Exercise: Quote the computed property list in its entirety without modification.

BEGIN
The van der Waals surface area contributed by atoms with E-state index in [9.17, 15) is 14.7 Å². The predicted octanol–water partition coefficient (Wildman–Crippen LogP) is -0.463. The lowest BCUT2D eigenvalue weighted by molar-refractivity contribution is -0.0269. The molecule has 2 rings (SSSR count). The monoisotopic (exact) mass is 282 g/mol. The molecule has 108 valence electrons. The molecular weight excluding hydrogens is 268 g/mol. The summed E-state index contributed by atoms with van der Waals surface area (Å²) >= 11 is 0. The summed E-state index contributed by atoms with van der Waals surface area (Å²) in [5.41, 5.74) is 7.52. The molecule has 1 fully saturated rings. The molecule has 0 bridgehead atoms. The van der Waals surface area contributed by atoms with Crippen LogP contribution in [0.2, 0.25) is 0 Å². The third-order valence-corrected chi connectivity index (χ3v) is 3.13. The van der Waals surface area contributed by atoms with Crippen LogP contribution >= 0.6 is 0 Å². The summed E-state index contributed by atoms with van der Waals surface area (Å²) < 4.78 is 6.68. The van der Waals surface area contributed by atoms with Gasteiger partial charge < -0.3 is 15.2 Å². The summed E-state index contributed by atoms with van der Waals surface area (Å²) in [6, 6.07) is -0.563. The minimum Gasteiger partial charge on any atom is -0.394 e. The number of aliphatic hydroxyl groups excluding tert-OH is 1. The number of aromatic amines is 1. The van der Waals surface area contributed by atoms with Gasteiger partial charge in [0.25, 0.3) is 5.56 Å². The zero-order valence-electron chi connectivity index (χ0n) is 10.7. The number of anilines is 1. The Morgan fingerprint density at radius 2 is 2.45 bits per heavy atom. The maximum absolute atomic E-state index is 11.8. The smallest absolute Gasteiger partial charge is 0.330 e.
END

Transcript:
The van der Waals surface area contributed by atoms with E-state index in [9.17, 15) is 14.7 Å². The predicted octanol–water partition coefficient (Wildman–Crippen LogP) is -0.463. The lowest BCUT2D eigenvalue weighted by molar-refractivity contribution is -0.0269. The molecule has 2 rings (SSSR count). The monoisotopic (exact) mass is 282 g/mol. The molecule has 108 valence electrons. The molecular weight excluding hydrogens is 268 g/mol. The summed E-state index contributed by atoms with van der Waals surface area (Å²) >= 11 is 0. The summed E-state index contributed by atoms with van der Waals surface area (Å²) in [5.41, 5.74) is 7.52. The molecule has 1 fully saturated rings. The molecule has 0 bridgehead atoms. The van der Waals surface area contributed by atoms with Crippen LogP contribution in [0.2, 0.25) is 0 Å². The third-order valence-corrected chi connectivity index (χ3v) is 3.13. The van der Waals surface area contributed by atoms with Crippen LogP contribution >= 0.6 is 0 Å². The summed E-state index contributed by atoms with van der Waals surface area (Å²) < 4.78 is 6.68. The van der Waals surface area contributed by atoms with Gasteiger partial charge < -0.3 is 15.2 Å². The summed E-state index contributed by atoms with van der Waals surface area (Å²) in [6, 6.07) is -0.563. The minimum Gasteiger partial charge on any atom is -0.394 e. The number of aliphatic hydroxyl groups excluding tert-OH is 1. The number of aromatic amines is 1. The van der Waals surface area contributed by atoms with Gasteiger partial charge in [0.25, 0.3) is 5.56 Å². The zero-order valence-electron chi connectivity index (χ0n) is 10.7. The number of anilines is 1. The Morgan fingerprint density at radius 2 is 2.45 bits per heavy atom. The maximum absolute atomic E-state index is 11.8. The smallest absolute Gasteiger partial charge is 0.330 e.